The passionate wildlife guides at Tours in the Glades usher nature-starved sightseers into the lush wetlands and past the stunning marine wildlife of the Everglades. Captivating facts about the Everglades’ ecological and cultural significance abound, as do anecdotes about some of the birds and reptiles that call the wetlands home. All tours include the proper gear for watery odysseys and transportation into the park, thereby obviating the need to hitch rides on the backs of water-walking lizards.
In 1937, something hot, delicious, and glazed rolled through the sleepy town of Winston-Salem, North Carolina. Seventy-five years later, Vernon Rudolph's secret doughnut recipe lives on within the hundreds of Krispy Kreme locations scattered across the globe as well as within the Smithsonian Institution National Museum of American History, where Krispy Kreme is heralded as a 20th-century American icon.
The entire doughnut-making process, which customers can view up close and personal at many of Krispy Kreme?s outposts, begins with fresh ingredients and ends with the click of a fluorescent sign bearing the words, "hot doughnuts now." From the original, mold-breaking glazed doughnut to newer doughnut varieties, such as chocolate ice Kreme, glazed raspberry, and glazed chocolate cake, each round dainty pairs with piping-hot coffee for a compact snack easily tucked into a pocket or clown shoe.
Understanding that rock stars aren’t made overnight, Music Depot shepherds along aspiring golden gods with brand-name gear and detailed training. Their sprawling space boasts shiny electronic and acoustic axes from Fender and Ibanez as well as name-brand speakers, gear, and music software. Private lessons teach basic musicianship, and the Depot’s ensemble programs let performers develop essential professional skills such as timing, collaboration, and who gets stuck playing the thimble in Monopoly.
Though they had long been interested in starting an agro-tourism business on their 96-acre farm, Peter and Denisse Schnebly might never have considered a winery were it not for a fortuitous visit from Bill Wagner of Wagner Winery in Lodi, New York. During his stay, Wagner took a look around at the farm's exotic fruits and vegetables and planted an idea in the couples' imaginations: why not draw upon their harvest to create exotic wines? The idea took root, and the couple soon began to experiment in their garage, crafting wines with the help of their friends while sticking to their shared belief in sustainable practices. Five years later, these eccentric wines?infused with mangoes, avocados, and other nongrape fruits?helped their newly opened winery garner a 2008 Best Winery award from the Miami New Times.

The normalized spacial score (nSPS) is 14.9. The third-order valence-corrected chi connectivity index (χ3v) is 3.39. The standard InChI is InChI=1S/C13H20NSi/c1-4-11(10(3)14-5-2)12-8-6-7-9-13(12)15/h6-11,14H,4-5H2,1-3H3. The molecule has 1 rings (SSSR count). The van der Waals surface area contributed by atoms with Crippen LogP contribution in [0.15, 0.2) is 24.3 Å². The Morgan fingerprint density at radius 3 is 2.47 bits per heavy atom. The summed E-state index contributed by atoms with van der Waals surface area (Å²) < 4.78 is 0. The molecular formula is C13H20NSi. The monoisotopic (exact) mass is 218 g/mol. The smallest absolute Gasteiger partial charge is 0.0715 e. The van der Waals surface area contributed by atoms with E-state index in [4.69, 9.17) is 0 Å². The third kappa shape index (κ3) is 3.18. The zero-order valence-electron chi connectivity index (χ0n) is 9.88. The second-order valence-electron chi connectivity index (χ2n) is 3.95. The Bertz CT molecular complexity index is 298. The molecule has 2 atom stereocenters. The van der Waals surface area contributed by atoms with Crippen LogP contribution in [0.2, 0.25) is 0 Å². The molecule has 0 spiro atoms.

Many of the winery's varietals have gone on to win accolades since then, and tours and tastings allow visitors to join in the celebration and gain insights to the process of winemaking in a tropical environment complete with a coral water fountain, tiki huts, and lush plants. Table wines include Guava, a rose wine, balanced with integrated aromas of plum, black berry, blue berry and exotic herbs. Wines pour freely during weekend events that feature live concerts and karaoke. Past entertainment included Bryan Gonzalez, TreeHause Band, La Linea, and bluegrass groups distinguished by their danceable songs and innovatively landscaped lawns.
While their main focus has always been wine, the Schneblys have branched out to craft brews. In 2011, they opened Miami Brewing Company, the first commercial brewery in Miami. They take their inspiration from Miami flavors, incorporating different fruits and spices in their beers.
As you stroll across Fruit and Spice Park's grassy fields, an occasional piece of fruit falls from a neighboring tree. But it's not an apple or a berry you can easily find in a local supermarket?rather, it may be a specimen native to the Caribbean or South America, its shape foreign to your teeth, which want so badly to bite into its juicy flesh but aren't sure how. At Fruit and Spice Park, seasoned gardeners grow abundant specimens from tropical areas around the world, including 70 kinds of bamboo, 15 types of jackfruit trees, and edibles such as Fiji longan and jaboticaba across 39 acres.
Visitors meander freely through banana groves and African baobab trees, and they can also follow a guide during tours to learn more about plant species and which fruit seeds bear an uncanny likeness to Abraham Lincoln's silhouette. Throughout strolls, guests may help themselves to any of Mother Nature's home cooking that has naturally fallen to the ground, including mangoes, dragon fruit, and papayas, or venture to the tasting table at the entryway to sample the season's bounty.
Park staffers also gather visitors for a range of events such as stargazing, outdoor festivals, and plant-use tutorials, where they divulge helpful information such as which plants are medicinal and how to play dead during tree attacks. During regular park hours, chefs at the Mango Caf? pile plates with casual fare, often using the park's own fruit and vegetables, and the gift shop lets guests bring home harvest jams and aromatic teas.